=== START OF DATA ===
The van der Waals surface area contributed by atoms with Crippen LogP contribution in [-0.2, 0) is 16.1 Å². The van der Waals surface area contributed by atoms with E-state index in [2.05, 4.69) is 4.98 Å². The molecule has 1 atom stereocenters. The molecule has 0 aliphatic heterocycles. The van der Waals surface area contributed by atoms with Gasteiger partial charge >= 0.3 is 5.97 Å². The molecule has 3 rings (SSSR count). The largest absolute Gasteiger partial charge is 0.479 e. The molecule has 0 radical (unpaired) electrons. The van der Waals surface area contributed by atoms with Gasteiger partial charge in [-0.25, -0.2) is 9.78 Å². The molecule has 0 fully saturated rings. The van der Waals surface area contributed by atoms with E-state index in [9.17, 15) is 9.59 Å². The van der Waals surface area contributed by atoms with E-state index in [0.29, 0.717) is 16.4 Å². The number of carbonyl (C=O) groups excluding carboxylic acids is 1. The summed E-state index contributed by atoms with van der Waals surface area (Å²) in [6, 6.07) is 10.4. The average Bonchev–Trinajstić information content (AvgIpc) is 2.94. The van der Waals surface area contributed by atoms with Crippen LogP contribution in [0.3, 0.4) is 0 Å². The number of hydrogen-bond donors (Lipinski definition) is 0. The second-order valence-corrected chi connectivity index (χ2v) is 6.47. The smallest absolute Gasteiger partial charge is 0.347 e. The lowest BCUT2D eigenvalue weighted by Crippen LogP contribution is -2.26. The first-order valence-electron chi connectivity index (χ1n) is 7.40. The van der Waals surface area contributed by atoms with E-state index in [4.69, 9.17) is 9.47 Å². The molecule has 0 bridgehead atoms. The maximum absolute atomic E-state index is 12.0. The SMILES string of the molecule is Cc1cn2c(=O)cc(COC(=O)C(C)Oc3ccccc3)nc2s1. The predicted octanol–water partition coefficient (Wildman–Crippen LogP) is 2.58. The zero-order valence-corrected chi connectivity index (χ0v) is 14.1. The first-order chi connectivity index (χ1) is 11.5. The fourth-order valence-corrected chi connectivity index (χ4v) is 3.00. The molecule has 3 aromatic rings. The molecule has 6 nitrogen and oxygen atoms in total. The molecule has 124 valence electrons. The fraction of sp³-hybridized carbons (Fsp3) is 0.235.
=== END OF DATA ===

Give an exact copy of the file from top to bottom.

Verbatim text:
The van der Waals surface area contributed by atoms with Crippen LogP contribution in [-0.2, 0) is 16.1 Å². The van der Waals surface area contributed by atoms with E-state index in [2.05, 4.69) is 4.98 Å². The molecule has 1 atom stereocenters. The molecule has 0 aliphatic heterocycles. The van der Waals surface area contributed by atoms with Gasteiger partial charge >= 0.3 is 5.97 Å². The molecule has 3 rings (SSSR count). The largest absolute Gasteiger partial charge is 0.479 e. The molecule has 0 radical (unpaired) electrons. The van der Waals surface area contributed by atoms with Gasteiger partial charge in [-0.25, -0.2) is 9.78 Å². The molecule has 0 fully saturated rings. The van der Waals surface area contributed by atoms with E-state index in [9.17, 15) is 9.59 Å². The van der Waals surface area contributed by atoms with E-state index in [0.29, 0.717) is 16.4 Å². The number of carbonyl (C=O) groups excluding carboxylic acids is 1. The summed E-state index contributed by atoms with van der Waals surface area (Å²) in [6, 6.07) is 10.4. The average Bonchev–Trinajstić information content (AvgIpc) is 2.94. The van der Waals surface area contributed by atoms with Crippen LogP contribution in [0.3, 0.4) is 0 Å². The number of hydrogen-bond donors (Lipinski definition) is 0. The second-order valence-corrected chi connectivity index (χ2v) is 6.47. The smallest absolute Gasteiger partial charge is 0.347 e. The lowest BCUT2D eigenvalue weighted by Crippen LogP contribution is -2.26. The first-order valence-electron chi connectivity index (χ1n) is 7.40. The van der Waals surface area contributed by atoms with E-state index in [4.69, 9.17) is 9.47 Å². The molecule has 0 bridgehead atoms. The maximum absolute atomic E-state index is 12.0. The SMILES string of the molecule is Cc1cn2c(=O)cc(COC(=O)C(C)Oc3ccccc3)nc2s1. The predicted octanol–water partition coefficient (Wildman–Crippen LogP) is 2.58. The zero-order valence-corrected chi connectivity index (χ0v) is 14.1. The first-order chi connectivity index (χ1) is 11.5. The fourth-order valence-corrected chi connectivity index (χ4v) is 3.00. The molecule has 3 aromatic rings. The molecule has 6 nitrogen and oxygen atoms in total. The molecule has 124 valence electrons. The fraction of sp³-hybridized carbons (Fsp3) is 0.235.